Six Mexican soldiers were killed in a rocket-propelled grenade attack on an army helicopter Friday, in one of the highest single military death tolls so far in the country's US-backed drug war.
Mexico's national security commissioner updated the toll of soldiers killed in the attack from three to five on Monday morning. By afternoon, Monte Alejandro Rubido said six soldiers were dead.
In all, 15 people were killed, he said in an afternoon radio interview, more than doubling the previous death toll of seven overall.
Commissioner Rubido said DNA tests were conducted on remains found after the helicopter came under attack and was forced to make an emergency landing at 7 am on May 1.
The Canadian-made Cougar helicopter carried 18 passengers and was traveling with other choppers over a remote highway connecting the towns of Casimiro Castillo and Villa Purificación, in the western state of Jalisco. They came upon an armed convoy of vehicles, which opened fire on the helicopters.
Initially, authorities said three passengers were considered missing after the RPG fire, which hit one chopper's tail rotor. The incident fueled speculation of an attempted capture of the leader of the increasingly powerful Jalisco New Generation cartel.
That morning, Mexico's government had officially launched a joint-agency "Operation Jalisco," aimed at dismantling the cartel, known by its Spanish initials CJNG. The cartel has carried out some of the most brazen attacks on Mexican security forces in recent years.
It was the start of a chaotic day across Jalisco and three other states in western Mexico.
Suspected cartel operatives placed 39 narco-blockades from Colima to Nayarit, with coordinated blockades affecting Mexico's second largest city, Guadalajara, and the tourist resort of Puerto Vallarta.
Gas stations and banks were set on fire and at least 19 people were arrested, Rubido said Monday. Local news media outlets described it as the worst outbreak of narco-blockades in Jalisco since the emergence in 2010 of the New Generation cartel.
By day's end, at least seven people were reported killed. On Monday afternoon, the government said that toll was now 15 — eight suspected cartel members, one state judicial police agent, and the six soldiers.
'We can't let these terrorists intimidate the state.'
Jalisco's attorney general called Friday's cartel assault "pure terrorism" in a radio interview on Monday. "We can't let these terrorists intimidate the state," said Jalisco prosecutor Luis Carlos Nájera.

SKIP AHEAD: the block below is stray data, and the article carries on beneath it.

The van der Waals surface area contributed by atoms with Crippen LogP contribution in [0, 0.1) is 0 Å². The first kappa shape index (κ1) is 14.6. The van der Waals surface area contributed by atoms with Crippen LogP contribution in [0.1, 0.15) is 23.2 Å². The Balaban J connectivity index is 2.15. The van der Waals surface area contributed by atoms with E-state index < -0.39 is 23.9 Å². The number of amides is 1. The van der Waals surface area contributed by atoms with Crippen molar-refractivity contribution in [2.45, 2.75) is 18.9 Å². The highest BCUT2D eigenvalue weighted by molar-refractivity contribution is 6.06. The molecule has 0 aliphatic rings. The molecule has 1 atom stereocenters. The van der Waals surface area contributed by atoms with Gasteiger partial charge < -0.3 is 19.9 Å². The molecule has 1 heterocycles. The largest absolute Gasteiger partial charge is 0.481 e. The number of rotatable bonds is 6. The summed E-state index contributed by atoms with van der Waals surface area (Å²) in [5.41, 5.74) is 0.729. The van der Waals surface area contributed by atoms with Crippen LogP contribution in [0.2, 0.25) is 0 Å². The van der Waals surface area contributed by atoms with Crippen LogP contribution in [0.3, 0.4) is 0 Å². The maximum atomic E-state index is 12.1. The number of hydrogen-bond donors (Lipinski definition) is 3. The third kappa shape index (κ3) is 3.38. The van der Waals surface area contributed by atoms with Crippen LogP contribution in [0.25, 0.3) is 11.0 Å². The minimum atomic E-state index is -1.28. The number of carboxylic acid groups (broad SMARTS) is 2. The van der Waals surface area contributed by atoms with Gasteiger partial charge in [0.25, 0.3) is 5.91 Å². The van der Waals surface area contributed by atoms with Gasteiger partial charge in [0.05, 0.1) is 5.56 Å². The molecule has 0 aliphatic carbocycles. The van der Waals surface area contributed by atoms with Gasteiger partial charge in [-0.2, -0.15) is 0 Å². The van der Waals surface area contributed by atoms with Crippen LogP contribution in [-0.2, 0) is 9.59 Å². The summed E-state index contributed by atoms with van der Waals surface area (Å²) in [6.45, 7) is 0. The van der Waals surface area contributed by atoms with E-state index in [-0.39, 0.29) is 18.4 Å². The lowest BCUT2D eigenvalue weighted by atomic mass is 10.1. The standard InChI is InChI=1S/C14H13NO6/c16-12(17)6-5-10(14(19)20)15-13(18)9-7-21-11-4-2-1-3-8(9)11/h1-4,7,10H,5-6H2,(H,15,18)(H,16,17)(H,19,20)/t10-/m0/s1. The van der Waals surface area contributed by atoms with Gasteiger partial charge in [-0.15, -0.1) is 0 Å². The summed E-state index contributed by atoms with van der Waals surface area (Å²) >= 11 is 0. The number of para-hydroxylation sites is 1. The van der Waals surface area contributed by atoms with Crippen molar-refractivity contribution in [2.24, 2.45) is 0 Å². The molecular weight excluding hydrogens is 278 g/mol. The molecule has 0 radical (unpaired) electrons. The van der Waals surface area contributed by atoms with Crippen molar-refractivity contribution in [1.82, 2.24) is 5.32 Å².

None of the cartel's top leaders were detained, Rubido said. The New Generation cartel chief, Nemesio Oceguera Cervantes, a reclusive figure known as "El Mencho," remains at large.
Friday's violence in Jalisco left one of the highest death tolls ever for Mexico's military since the start of the drug war in late 2006. In a non-combat accident blamed on weather, 11 soldiers died after a military helicopter crashed in the state of Durango in June 2010.
Alejandro Hope, a security analyst in Mexico City, said it was likely Mexico's army was close to capturing the CJNG leader on May 1, which would explain the virulent reaction of the group against so much territory in Mexico's west. The attacks also demonstrated that the New Generation cartel's infrastructure is intact and organized, he added.
"When they captured El Chapo, there was no reaction from anybody," Hope told VICE News. "This is going to be personal now for the military."
The government's operation against the CJNG would be escalating, Rubido said.
"There will be significant use of force by the Mexican state against these criminals," the commissioner said in a televised phone interview on Canal 2. "We can't rule out similar incidents in the eventuality of taking action against the leader of the criminal organization."
News anchor Carlos Loret de Mola asked Rubido if the government was winning the war against the cartels, to which the national security commissioner responded by saying that the strategy of capturing top cartel leaders across the country was proving successful.
Since February 2014, the administration of President Enrique Peña Nieto has captured Sinaloa cartel leader Joaquin "El Chapo" Guzmán, considered one of the most powerful narco chiefs in Mexican history, as well as Knights Templar leader Servando Gómez Martínez, aka "La Tuta," among others.
"I wouldn't speak of a war," Rubido said. "We've hit, without exception, the principal heads of all the criminal groups."
Duncan Tucker contributed to this report. Follow Daniel Hernandez on Twitter @longdrivesouth.